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I have read on some Changeling books that accepting a gift from a changeling is dangerous, because enchanted mortals are more vulnerable to changeling's magic. I have read the same about drinking changeling's blood (if you are a vampire).

But when reading cantrip and enchantment systems the only thing I have found is that you don't have to spend glamour to cast a cantrip to an enchanted being. Given that the changeling must spend glamour to enchant that person, it doesn't sound like a huge advantage, unless you are planning to cast several cantrips to the same target (which isn't very normal).

Is there another advantage when casting cantrips to enchanted targets?

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  • \$\begingroup\$ @Discord Good point. But still, this is found on "The Enchanted": "This [enchanting a mortal] allows the Kithain to use their chimerical weapons and items on the mortal as well as more easily affect him with cantrips". \$\endgroup\$
    – Flamma
    Aug 8, 2013 at 17:14

2 Answers 2

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Given that the changeling must spend glamour to enchant that person, it doesn't sound like a huge advantage, unless you are planning to cast several cantrips to the same target (which isn't very normal)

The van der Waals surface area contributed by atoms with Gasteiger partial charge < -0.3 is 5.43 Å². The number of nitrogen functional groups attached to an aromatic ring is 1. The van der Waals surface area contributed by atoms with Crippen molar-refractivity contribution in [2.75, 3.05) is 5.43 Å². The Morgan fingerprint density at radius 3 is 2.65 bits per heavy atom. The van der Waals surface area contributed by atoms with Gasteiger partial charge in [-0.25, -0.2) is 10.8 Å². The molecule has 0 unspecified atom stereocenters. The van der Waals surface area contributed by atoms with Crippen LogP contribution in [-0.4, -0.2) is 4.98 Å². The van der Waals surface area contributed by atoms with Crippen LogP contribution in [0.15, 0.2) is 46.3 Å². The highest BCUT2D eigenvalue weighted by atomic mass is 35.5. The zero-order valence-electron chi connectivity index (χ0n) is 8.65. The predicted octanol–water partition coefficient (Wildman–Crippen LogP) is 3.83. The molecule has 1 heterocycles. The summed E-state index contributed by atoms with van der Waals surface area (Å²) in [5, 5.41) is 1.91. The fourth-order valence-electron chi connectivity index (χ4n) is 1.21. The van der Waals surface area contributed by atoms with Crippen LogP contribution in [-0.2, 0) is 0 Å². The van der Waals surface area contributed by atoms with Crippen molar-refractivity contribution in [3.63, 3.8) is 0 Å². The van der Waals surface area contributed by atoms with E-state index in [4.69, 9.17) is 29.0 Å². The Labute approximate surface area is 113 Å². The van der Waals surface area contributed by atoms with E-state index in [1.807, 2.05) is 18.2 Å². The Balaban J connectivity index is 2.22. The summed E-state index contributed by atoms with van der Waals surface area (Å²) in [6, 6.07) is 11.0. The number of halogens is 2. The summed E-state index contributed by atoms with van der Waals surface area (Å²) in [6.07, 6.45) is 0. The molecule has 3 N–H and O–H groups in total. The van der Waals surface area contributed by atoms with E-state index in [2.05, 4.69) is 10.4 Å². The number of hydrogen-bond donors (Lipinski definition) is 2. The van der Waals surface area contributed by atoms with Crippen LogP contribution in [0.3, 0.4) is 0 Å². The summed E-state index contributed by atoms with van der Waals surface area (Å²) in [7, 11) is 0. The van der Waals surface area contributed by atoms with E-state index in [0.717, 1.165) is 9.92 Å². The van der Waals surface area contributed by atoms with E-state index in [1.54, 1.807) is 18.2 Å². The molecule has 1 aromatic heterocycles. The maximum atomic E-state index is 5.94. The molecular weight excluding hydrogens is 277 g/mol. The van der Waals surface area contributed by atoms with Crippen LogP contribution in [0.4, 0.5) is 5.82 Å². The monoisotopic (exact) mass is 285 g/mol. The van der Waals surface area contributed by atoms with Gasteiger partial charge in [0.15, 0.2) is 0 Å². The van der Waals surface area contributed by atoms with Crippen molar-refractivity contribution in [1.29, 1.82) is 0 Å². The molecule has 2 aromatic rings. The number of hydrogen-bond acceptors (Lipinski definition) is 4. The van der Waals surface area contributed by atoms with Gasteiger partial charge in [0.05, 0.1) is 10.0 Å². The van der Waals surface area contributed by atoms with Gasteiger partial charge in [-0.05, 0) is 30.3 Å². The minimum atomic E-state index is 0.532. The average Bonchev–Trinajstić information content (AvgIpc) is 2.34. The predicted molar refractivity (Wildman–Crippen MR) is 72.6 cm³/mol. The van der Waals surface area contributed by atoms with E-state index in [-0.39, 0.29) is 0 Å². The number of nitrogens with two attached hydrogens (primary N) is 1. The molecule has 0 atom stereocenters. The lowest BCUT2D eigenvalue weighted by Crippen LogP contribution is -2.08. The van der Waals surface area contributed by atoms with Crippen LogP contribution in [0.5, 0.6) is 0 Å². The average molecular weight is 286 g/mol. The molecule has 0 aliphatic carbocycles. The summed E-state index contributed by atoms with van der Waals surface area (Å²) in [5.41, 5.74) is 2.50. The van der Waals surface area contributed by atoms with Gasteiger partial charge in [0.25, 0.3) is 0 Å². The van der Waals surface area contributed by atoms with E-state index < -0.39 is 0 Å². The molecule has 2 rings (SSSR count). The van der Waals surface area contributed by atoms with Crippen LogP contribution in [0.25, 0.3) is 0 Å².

However, I believe that's the advantage they're talking about. An enchanted person can be affected by multiple cantrips — plus, there's the case where multiple changelings want to enchant a single target. Being enchanted puts you in reach of all of them.

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Being enchanted means you (likely) have lower banality

Being highly banal means for many charms, that you are either harder to affect to being outright immune if you are so banal that being around you is painful for the Changelings around. Having a high banality also makes it dangerous to enchant you, because not overcoming your banality means the changeling is hit by a banality trigger.

To affect anything with her Glamour, a changeling must overcome Banality. If a changeling attempts to cast a cantrip, enchant a mortal, or take any other action that involves Glamour, the target’s Banality affects the difficulty of the roll.1

If the target of a cantrip is a mortal or you crate an I effect in the presence of a mortal, you must first overcome that mortal’s Banality.2

The base difficulty for casting a cantrip is either the subject's Banality + 4 or the caster's Banality + 4, whichever is higher.3

By someone enchanting you successfully, the Changeling very likely made you either an Enchanted Mortal or a Dreamer, which means your banality is usually set accordingly: Dreamers are usually Banality 4.


1 - Changeling the Dreaming, 20th Anniversary Edition, p.174.
2 - Changeling the Dreaming, 1st Edition, p.192.
2 - Changeling the Dreaming, 2nd Edition, p.205.

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    \$\begingroup\$ @fectin there you go: Banality always was part of the difficulty, and enchanted mortals and dreamers have lower banality than normal mortals (banality 6+) \$\endgroup\$
    – Trish
    Mar 25 at 14:43

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